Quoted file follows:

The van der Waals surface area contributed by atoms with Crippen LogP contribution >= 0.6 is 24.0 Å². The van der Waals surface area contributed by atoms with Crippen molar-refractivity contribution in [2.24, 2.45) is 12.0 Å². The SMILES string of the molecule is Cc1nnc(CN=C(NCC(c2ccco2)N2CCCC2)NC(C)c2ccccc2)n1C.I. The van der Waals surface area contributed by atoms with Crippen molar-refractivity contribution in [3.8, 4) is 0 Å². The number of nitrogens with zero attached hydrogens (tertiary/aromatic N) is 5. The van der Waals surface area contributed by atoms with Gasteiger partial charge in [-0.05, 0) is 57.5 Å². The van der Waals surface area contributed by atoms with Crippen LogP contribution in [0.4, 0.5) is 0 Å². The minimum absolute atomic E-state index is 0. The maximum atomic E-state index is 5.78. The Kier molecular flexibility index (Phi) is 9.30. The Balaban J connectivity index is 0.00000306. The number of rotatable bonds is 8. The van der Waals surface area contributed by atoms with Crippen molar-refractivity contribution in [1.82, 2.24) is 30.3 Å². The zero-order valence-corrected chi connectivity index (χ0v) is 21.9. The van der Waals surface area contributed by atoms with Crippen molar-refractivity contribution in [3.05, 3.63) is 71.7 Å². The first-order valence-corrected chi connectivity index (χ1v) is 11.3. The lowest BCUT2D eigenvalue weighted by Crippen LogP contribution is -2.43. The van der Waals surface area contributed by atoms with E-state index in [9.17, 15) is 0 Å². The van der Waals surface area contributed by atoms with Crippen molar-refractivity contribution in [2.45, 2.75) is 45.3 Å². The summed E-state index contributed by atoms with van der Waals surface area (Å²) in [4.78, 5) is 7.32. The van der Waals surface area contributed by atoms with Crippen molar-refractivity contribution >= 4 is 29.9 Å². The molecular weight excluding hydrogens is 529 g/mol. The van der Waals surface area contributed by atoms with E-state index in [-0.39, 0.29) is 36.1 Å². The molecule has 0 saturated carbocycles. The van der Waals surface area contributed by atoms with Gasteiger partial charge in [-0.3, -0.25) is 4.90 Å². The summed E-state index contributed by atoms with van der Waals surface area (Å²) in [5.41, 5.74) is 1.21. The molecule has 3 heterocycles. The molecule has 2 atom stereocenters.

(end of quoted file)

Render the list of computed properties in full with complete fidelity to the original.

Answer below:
The van der Waals surface area contributed by atoms with Crippen LogP contribution >= 0.6 is 24.0 Å². The van der Waals surface area contributed by atoms with Crippen molar-refractivity contribution in [2.24, 2.45) is 12.0 Å². The SMILES string of the molecule is Cc1nnc(CN=C(NCC(c2ccco2)N2CCCC2)NC(C)c2ccccc2)n1C.I. The van der Waals surface area contributed by atoms with Crippen molar-refractivity contribution in [3.8, 4) is 0 Å². The number of nitrogens with zero attached hydrogens (tertiary/aromatic N) is 5. The van der Waals surface area contributed by atoms with Gasteiger partial charge in [-0.05, 0) is 57.5 Å². The van der Waals surface area contributed by atoms with Crippen LogP contribution in [0.4, 0.5) is 0 Å². The minimum absolute atomic E-state index is 0. The maximum atomic E-state index is 5.78. The Kier molecular flexibility index (Phi) is 9.30. The Balaban J connectivity index is 0.00000306. The number of rotatable bonds is 8. The van der Waals surface area contributed by atoms with Crippen molar-refractivity contribution in [1.82, 2.24) is 30.3 Å². The zero-order valence-corrected chi connectivity index (χ0v) is 21.9. The van der Waals surface area contributed by atoms with Crippen molar-refractivity contribution in [3.05, 3.63) is 71.7 Å². The first-order valence-corrected chi connectivity index (χ1v) is 11.3. The lowest BCUT2D eigenvalue weighted by Crippen LogP contribution is -2.43. The van der Waals surface area contributed by atoms with E-state index in [9.17, 15) is 0 Å². The van der Waals surface area contributed by atoms with Crippen molar-refractivity contribution in [2.45, 2.75) is 45.3 Å². The summed E-state index contributed by atoms with van der Waals surface area (Å²) in [4.78, 5) is 7.32. The van der Waals surface area contributed by atoms with Crippen molar-refractivity contribution >= 4 is 29.9 Å². The molecular weight excluding hydrogens is 529 g/mol. The van der Waals surface area contributed by atoms with E-state index in [-0.39, 0.29) is 36.1 Å². The molecule has 0 saturated carbocycles. The van der Waals surface area contributed by atoms with Gasteiger partial charge in [-0.3, -0.25) is 4.90 Å². The summed E-state index contributed by atoms with van der Waals surface area (Å²) in [5.41, 5.74) is 1.21. The molecule has 3 heterocycles. The molecule has 2 atom stereocenters.